Eleazer Derby Wood was admitted to West Point on 17 May 1805 from Lunenburg, Massachusetts, graduated 30 October 1806 and was commissioned a Second Lieutenant in the Corps of Engineers on that same day. He was the seventeenth graduate of the United States Military Academy and was almost 23 years old.From 1802 to 1812, the number of cadets at the military academy at West Point was small. The military academy had been established by an act of Congress, on March 16th, 1802. and the total number of graduates by 1812 was only seventy-one. In the beginning ten cadets were attached to the corps of engineers stationed there. This was the first introduction of “cadet” as a grade of officers in the army of the United States. The term cadet, derived from the French, signifying a younger son, was previously applied in England to those young gentlemen who were trained for public employment. The course of instruction was a little over a year long.
After graduation he served as an Assistant Engineer in the construction of the defenses at Governor’s Island in New York harbor. The following year, in 1808, he was promoted to First Lieutenant. He then spent several years in Virginia, as his engineering skill, military experience and rank increased. By the beginning of the War of 1812, Wood was a Captain.
Certificate of Promotion – A “Brevet” majority for “Major” Wood Captain Wood was then assigned to the staff of Maj. General William Henry Harrison’s Northwestern Army. Harrison placed Wood in charge of the construction of two critical forts on the Lake Erie frontier opposite Canada. In November, 1812, he found himself doing the work of the chief engineer due to the illness of Captain Charles Gratiot, who officially held that post. His service in this capacity included overseeing the construction of Fort Meigs, some work on Fort Stephenson (at present day Fremont, Ohio), and assisting in the movement of Harrison’s army into Canada. On May 6, 1813, during the first siege of Fort Meigs, for his exceptional service, General Harrison accorded Wood his first “palm of merit”  and had him brevetted major. Each fortification withstood British-Indian sieges and helped establish the reputation for excellence of West Point trained military engineers.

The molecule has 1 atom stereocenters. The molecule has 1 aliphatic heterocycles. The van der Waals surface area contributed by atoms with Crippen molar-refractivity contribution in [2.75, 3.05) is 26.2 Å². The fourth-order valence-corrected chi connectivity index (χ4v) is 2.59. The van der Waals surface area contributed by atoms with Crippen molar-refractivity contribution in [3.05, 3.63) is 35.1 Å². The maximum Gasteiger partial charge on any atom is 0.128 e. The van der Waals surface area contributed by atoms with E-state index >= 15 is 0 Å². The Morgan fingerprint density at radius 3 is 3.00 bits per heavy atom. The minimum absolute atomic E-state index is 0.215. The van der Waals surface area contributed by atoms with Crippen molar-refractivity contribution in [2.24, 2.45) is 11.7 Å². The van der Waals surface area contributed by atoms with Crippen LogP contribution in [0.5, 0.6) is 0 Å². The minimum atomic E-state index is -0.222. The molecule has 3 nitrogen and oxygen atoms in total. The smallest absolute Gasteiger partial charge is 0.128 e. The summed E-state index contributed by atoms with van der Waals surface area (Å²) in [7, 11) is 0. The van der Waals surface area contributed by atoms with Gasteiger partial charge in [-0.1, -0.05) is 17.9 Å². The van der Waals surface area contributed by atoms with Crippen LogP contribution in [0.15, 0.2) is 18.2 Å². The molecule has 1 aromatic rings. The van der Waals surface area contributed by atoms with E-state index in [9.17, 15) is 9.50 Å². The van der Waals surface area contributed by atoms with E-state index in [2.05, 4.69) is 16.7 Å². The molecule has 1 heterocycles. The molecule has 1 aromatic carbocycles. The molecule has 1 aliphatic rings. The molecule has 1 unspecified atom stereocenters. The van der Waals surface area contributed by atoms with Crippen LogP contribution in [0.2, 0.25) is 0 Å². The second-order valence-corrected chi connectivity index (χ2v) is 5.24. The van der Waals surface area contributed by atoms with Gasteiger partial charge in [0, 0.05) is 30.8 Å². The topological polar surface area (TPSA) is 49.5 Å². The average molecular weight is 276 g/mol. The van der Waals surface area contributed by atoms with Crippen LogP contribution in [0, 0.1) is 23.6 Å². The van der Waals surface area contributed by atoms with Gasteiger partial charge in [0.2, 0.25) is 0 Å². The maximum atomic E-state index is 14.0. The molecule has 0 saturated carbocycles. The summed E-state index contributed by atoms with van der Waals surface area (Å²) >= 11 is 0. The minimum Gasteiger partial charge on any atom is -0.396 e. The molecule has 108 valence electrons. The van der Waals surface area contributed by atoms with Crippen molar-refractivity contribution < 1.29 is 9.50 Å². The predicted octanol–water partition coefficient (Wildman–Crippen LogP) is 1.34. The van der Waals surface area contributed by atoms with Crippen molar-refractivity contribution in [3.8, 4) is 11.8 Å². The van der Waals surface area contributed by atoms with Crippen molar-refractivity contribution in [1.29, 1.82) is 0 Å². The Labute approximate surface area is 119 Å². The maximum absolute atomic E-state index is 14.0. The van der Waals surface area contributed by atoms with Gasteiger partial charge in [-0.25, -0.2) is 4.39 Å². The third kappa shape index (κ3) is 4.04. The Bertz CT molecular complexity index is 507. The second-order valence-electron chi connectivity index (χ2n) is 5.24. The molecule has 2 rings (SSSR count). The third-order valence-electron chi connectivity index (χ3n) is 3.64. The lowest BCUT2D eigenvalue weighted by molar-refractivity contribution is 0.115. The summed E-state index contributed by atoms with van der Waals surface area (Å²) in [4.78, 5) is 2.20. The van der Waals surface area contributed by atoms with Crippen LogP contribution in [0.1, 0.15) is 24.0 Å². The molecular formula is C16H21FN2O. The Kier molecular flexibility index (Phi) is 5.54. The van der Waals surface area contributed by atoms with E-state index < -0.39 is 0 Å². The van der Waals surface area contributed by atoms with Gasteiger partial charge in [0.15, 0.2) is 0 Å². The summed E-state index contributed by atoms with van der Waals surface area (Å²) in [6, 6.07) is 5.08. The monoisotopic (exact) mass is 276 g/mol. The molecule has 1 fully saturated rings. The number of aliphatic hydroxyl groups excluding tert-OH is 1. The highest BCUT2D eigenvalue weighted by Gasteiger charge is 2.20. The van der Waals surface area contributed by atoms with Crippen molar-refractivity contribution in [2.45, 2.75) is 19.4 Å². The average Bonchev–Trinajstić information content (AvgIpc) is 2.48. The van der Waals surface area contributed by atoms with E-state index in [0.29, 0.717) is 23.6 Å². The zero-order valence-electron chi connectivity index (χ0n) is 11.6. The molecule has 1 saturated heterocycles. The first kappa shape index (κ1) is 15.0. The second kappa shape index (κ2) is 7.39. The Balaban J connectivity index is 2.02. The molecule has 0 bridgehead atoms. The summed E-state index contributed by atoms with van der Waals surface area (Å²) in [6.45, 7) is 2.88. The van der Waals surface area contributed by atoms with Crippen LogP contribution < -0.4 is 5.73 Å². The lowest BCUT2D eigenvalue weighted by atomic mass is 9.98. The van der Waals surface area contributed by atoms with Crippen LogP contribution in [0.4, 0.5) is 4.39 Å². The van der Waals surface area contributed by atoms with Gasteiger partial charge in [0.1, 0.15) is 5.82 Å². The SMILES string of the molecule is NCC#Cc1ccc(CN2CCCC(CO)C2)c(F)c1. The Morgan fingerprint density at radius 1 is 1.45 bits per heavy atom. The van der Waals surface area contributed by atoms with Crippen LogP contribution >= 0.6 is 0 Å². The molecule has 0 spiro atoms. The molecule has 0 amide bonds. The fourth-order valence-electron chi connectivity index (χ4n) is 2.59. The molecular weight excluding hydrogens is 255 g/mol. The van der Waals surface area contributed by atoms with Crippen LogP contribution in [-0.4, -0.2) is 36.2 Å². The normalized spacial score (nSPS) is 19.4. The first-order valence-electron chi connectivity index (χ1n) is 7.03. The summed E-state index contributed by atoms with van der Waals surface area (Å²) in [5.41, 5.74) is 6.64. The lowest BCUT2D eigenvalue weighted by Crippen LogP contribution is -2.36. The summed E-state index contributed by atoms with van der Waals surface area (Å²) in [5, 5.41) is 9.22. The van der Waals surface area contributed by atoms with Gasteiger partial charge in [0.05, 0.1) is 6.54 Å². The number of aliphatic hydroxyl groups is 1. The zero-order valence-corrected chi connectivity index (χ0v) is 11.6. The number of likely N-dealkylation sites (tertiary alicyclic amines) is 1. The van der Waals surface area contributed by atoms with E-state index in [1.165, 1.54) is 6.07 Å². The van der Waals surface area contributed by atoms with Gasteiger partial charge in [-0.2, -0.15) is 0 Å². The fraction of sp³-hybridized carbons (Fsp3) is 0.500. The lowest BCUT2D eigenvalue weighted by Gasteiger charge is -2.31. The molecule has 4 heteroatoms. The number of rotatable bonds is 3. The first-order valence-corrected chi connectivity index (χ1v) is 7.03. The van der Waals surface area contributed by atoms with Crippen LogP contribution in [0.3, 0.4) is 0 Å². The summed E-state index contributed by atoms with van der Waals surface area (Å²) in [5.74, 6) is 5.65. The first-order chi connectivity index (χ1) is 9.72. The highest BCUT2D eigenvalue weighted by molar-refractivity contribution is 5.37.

While serving as Harrison’s chief engineer and chief artillerist, Wood became his operations officer during the invasion of Canada. After the Battle of the Thames, Major Wood transferred to the Niagara Frontier, where he became the assistant engineer in Maj. General Jacob Brown’s army. Wood continued in “operations” as well as his engineering duties. He designed an expansion of Fort Erie similar to that he had used at Fort Meigs. At the Battles of Chippewa (5 July 1814) and Lundy’s Lane (25 July), he commanded an artillery section. Following the latter engagement, General Brown paid Wood lavish compliments and had him brevetted again as a lieutenant colonel .
Brevet Commission for Lieutenant Colonel Wood after Lundy’s Lane,
25 July 1814
After Lundy’s Lane, the Americans withdrew from Fort Erie, and Wood received command of a defensive sector. When the British assaulted the U.S. position at Fort Erie (15 August), Wood’s battalion-sized command received the brunt of one British brigade’s attack and brilliantly repulsed it. The next day, Wood wrote a description of the battle and a letter of recommendation for his officers to his commander. An extract of this letter follows:
Erie /Augt. 16th 1814
In obedience to your instructions I have the honor to report the gallant conduct of my command during the attack which took place on the night of the fourteenth & next.
I cannot do greater justice to the troops which I had the honor to command on that occasion then to state that the
Twenty First Infantry together with a small detachment of the Seventeenth under Captain Chunno in all about three hundred men aided by the artillery, the skill and activity of that distinguished officer, Capt Lawson of the Artillery, who commands the battery on Snake hill, met and repulsed five impetuous charges given by Colonel Fisher at the head of fourteen hundred British regulars these troops were formed in column of attack and stormed without flints in their muskets.